Coaches from national power programs give their thoughts on speed as one of the five tools
Baseball detractors have long criticized the game's slow pace.
But baseball's perceived lack of excitement is unwarranted.
"Speed has a tremendous effect on the game," says University of Texas baseball coach Augie Garrido. "In truth, the results are about speed.
"Baseball is a deceptive game because it doesn't appear that way but it is that way."
Speed, specifically how fast a player can get on base or run down a ball on defense, is one of the five tools used to measure a player's ability.
When Garrido, who has five national championships, was the head coach at Cal State Fullerton in the late 1970s, Jesse Flores, a scout for the Minnesota Twins, taught him a simple exercise to help players improve their speed. During warmups before practice, each player would consciously try to keep their bodies moving forward and lengthen their stride over 40 yards. Players would count the steps it initially took for them to reach the distance, and then lengthened their strides to lessen the amount of steps.
"You didn't run hard. It was about body alignment, efficiency, balance and rhythm and proper techniques. You wanted to keep everything going straight ahead. Some of our players took as much as 4/10 of a second off their 60-yard dash.
Garrido said running speed is probably the easiest area for a high school, junior college or college coach to make the greatest impact to help a player improve for the Major League Baseball scouting bureau.
LSU associate head coach David Grewe calls speed a critical factor.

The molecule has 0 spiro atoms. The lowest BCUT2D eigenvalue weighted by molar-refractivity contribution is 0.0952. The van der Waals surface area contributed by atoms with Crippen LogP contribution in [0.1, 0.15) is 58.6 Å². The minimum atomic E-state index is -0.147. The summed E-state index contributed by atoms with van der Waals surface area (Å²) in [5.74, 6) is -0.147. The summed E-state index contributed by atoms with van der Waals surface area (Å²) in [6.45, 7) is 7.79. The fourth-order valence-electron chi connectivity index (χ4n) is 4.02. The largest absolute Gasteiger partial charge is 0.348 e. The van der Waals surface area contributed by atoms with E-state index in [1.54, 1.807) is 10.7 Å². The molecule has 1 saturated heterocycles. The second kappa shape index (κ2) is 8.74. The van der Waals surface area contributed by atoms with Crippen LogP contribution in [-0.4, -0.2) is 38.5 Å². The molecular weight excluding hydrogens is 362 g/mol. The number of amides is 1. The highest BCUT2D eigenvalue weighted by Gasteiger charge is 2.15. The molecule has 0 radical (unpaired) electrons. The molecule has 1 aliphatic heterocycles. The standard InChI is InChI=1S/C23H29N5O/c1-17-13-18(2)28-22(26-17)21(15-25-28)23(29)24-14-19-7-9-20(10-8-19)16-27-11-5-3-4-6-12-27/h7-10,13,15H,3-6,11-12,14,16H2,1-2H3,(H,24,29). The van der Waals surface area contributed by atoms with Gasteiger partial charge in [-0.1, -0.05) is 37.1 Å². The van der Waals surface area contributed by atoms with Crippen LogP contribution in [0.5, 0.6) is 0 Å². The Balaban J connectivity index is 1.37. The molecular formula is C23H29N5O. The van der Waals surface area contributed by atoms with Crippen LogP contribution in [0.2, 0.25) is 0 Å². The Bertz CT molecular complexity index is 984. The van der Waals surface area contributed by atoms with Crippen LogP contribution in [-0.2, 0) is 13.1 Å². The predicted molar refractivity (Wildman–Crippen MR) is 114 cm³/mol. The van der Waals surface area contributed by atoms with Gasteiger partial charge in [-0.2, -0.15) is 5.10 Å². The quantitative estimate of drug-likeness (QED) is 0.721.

"That's definitely one of the tools I highly focus on. If a guy can run, he's a great athlete. That's the No. 1 overall factor. Does he perform and is he an athlete?"
While many MLB scouts and college coaches consider a player's 60-yard dash time as a foolproof indicator of speed, Grewe disagrees.
"I don't care one iota about the 60," Grewe said. "You can have a kid that starts out slow and 40 yards or 50 or 60 yards down he picks up speed because he has long strides.
Grewe and UCLA head coach John Savage agreed that the 60-time is a good indicator of how fast a guy is, but not the only one.
"If we get into that 6.5-6.9 range we know he's a good, solid runner and then we have to see how that relates to his game," Savage said. "Sometimes big swings will slow runners down, then there will be swings that enable players to get out of the box and have good times."
To cut down on base running errors, LSU coaches work with players on base-running every day in practice.
Though speed is obvious when watching runners try to beat out throws or when trying to steal a bag, it is sometimes more subtle but equally important on defense. Outfielders must be quick enough to track down balls and position infielders must be quick to react.
"I think defense is undervalued a lot of times in terms of going to get the ball in the outfield and the range of players in the infield," Savage said. "It just helps when you have guys who can move forward and laterally quickly."
Savage noted the way speed affects the game by putting pressure on the opposition. The Bruins ranked 29th in the nation in total stolen bases and second in the Pac-10. UCLA reached the College World Series Championships Series for the first time in history this year and finished with a school record 51 wins.
"We want good percentages in terms of stolen bases," Savage said. "The percentages of a guy scoring if a guy gets to second are higher than if a guy is at first base. So speed and stealing have a lot to do with putting pressure on the starting pitcher.
When evaluating prospective players, speed or lack thereof will cause Savage to take a chance on a recruit or not. Depending on what position he plays, speed may mean the difference between a player getting a scholarship or being overlooked.
"If a guy can hit, the hitting will usually overrule the speed factor," Savage said. "But if a guy can't hit and he's an average tool guy, then speed is going to be the determining factor. You may pass on a guy because you don't project him to be able to move at the pace you want him to on offense or defense."